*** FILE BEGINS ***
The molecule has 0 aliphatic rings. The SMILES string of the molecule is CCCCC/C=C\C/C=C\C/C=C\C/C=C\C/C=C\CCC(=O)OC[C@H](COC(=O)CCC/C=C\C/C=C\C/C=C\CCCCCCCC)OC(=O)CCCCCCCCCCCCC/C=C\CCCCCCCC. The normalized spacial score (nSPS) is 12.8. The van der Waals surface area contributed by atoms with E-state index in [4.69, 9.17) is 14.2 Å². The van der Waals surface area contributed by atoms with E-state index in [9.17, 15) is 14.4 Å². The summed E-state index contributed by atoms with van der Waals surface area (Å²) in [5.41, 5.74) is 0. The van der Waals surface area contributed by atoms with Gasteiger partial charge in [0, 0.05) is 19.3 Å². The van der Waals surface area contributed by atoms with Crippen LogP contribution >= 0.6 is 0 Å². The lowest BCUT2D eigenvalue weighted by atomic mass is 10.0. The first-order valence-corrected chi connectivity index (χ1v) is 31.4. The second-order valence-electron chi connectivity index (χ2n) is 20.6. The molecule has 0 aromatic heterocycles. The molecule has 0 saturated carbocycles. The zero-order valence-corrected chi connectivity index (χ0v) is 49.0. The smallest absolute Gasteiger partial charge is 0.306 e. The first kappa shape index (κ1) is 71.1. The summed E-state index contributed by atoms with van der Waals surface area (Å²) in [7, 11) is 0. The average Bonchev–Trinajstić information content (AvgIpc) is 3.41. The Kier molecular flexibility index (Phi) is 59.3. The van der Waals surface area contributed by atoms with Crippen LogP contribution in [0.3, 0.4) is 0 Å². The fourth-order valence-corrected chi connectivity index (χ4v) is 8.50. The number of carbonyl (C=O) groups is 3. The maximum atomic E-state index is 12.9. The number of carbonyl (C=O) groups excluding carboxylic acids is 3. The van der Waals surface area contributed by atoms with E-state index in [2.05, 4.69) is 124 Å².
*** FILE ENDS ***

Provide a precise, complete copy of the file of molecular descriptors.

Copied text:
The molecule has 0 aliphatic rings. The SMILES string of the molecule is CCCCC/C=C\C/C=C\C/C=C\C/C=C\C/C=C\CCC(=O)OC[C@H](COC(=O)CCC/C=C\C/C=C\C/C=C\CCCCCCCC)OC(=O)CCCCCCCCCCCCC/C=C\CCCCCCCC. The normalized spacial score (nSPS) is 12.8. The van der Waals surface area contributed by atoms with E-state index in [4.69, 9.17) is 14.2 Å². The van der Waals surface area contributed by atoms with E-state index in [9.17, 15) is 14.4 Å². The summed E-state index contributed by atoms with van der Waals surface area (Å²) in [5.41, 5.74) is 0. The van der Waals surface area contributed by atoms with Gasteiger partial charge in [0, 0.05) is 19.3 Å². The van der Waals surface area contributed by atoms with Crippen LogP contribution >= 0.6 is 0 Å². The lowest BCUT2D eigenvalue weighted by atomic mass is 10.0. The first-order valence-corrected chi connectivity index (χ1v) is 31.4. The second-order valence-electron chi connectivity index (χ2n) is 20.6. The molecule has 0 aromatic heterocycles. The molecule has 0 saturated carbocycles. The zero-order valence-corrected chi connectivity index (χ0v) is 49.0. The smallest absolute Gasteiger partial charge is 0.306 e. The first kappa shape index (κ1) is 71.1. The summed E-state index contributed by atoms with van der Waals surface area (Å²) in [7, 11) is 0. The average Bonchev–Trinajstić information content (AvgIpc) is 3.41. The Kier molecular flexibility index (Phi) is 59.3. The van der Waals surface area contributed by atoms with Crippen LogP contribution in [0.3, 0.4) is 0 Å². The fourth-order valence-corrected chi connectivity index (χ4v) is 8.50. The number of carbonyl (C=O) groups is 3. The maximum atomic E-state index is 12.9. The number of carbonyl (C=O) groups excluding carboxylic acids is 3. The van der Waals surface area contributed by atoms with E-state index in [2.05, 4.69) is 124 Å².